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Michiana hit hard by spike in gun thefts, national increase worries law enforcement

ABC57 investigates the increase in gun store burglaries in Michiana,and across the nation. For the past nine months, there have been some major gun thefts in the area.

Monday, ABC57 took you to Shipshewana, where someone took off with numerous guns. Officials aren't disclosing just how many.

Back in November, 57 guns were stolen in Rochester.  Just months before that in June, 27 were snatched in South Bend. 

It's a trend that's growing. In just three years, thefts from gun stores have jumped 64%.

Steven Lentsch knows what it's like to have his shop broken into.

"We had a burglary about a year and a half ago," he recalls. "The back of the building, they tore out all of the bricks by the window."

The thieves stole 19 handguns from his South Bend store, Indiana Arms & Ammo.  They still haven't recovered all of his guns, and that worries him.

"The guns are out on the street and they could do harm to good people that don't deserve it," Lentsch adds. 

And someone tried again, just a couple of weeks ago.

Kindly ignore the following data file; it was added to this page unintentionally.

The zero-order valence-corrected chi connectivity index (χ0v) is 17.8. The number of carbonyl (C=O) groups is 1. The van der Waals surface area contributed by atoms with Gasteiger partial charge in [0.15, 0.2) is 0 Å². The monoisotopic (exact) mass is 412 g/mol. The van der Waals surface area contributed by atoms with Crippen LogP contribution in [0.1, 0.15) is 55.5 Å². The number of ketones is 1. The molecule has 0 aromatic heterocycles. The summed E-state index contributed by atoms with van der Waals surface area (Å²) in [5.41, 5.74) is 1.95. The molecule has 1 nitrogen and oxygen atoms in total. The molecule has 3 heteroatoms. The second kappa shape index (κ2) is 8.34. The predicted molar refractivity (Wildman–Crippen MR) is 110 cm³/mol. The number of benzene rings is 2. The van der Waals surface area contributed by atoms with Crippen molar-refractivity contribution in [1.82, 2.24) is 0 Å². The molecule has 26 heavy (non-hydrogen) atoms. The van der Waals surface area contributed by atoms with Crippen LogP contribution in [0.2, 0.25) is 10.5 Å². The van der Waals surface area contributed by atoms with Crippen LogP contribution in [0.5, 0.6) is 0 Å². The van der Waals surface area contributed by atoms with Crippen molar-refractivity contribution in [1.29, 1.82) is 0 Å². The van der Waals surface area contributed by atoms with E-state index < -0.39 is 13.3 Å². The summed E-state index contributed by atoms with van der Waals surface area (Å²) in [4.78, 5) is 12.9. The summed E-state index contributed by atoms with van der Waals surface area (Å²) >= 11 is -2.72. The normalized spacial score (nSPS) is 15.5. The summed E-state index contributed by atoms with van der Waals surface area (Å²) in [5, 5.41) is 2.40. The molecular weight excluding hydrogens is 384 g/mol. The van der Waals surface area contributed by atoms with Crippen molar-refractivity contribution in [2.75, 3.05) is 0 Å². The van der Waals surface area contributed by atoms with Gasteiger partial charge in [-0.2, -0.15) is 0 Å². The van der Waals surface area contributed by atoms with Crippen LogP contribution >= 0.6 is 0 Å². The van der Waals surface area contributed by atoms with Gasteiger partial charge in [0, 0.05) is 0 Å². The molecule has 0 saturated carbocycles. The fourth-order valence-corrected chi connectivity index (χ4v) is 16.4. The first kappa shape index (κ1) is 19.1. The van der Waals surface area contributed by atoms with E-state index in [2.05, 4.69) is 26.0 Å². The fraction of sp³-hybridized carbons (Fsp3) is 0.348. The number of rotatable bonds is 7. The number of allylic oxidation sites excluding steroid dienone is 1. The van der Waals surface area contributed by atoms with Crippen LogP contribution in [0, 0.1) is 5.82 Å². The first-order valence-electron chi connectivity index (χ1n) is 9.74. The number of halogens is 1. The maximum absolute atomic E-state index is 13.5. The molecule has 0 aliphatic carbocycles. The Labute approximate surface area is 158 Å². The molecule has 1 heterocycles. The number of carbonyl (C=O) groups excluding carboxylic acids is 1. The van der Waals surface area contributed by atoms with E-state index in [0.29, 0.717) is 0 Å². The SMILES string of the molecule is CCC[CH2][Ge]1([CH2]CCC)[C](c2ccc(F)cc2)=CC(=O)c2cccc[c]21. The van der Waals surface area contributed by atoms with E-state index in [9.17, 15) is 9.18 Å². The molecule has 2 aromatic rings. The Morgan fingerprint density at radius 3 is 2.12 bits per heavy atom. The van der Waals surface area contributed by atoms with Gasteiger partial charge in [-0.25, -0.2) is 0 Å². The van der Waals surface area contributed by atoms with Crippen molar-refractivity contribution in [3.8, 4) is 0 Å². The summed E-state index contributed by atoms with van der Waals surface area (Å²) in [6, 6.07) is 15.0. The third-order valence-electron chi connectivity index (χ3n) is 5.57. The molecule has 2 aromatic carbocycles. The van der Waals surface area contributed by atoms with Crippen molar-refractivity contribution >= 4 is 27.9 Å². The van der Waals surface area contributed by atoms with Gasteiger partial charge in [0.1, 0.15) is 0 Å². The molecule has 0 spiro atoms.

It's a growing problem that many are concerned about. And it's only getting worse, according to the ATF.

"Throughout the country, Indiana, and other surrounding states, there have been an increase in gun shop thefts as well as burglaries," says David Coulson, a Senior Special Agent with ATF.

In 2013, there were 338 gun store burglaries nationwide. Just three years later, in 2016, there were 556 gun shops burglarized.

Each year, more of these incidents happen.

Local and federal agencies are worried about these many guns out on the streets, illegally.

"We are fearful of these firearms getting in the hands of individuals that are using those weapons for illicit means," adds Coulson. "So we're very concerned about the movement of those firearms once they're stolen."

The stolen guns are often used for gang and drug activity, says ATF. 

That doesn't surprise Lentsch. 

"You read it every day in the paper about the drugs. The pursuit for the drugs and the heroin," he says. "They get hooked on the drugs, they need a fix and they need easy money."

He's determined to not have it happen to him again.

His guard dog, Rommel, is one deterrent. And Lentsch has others.

"We added more motion detectors, more alarms, bricked up the back," he explains.

And to anyone that tries to get past his barricades?

"Come on in, we'll give you a deal," Lentsch jokes. "I just wish I could catch them."

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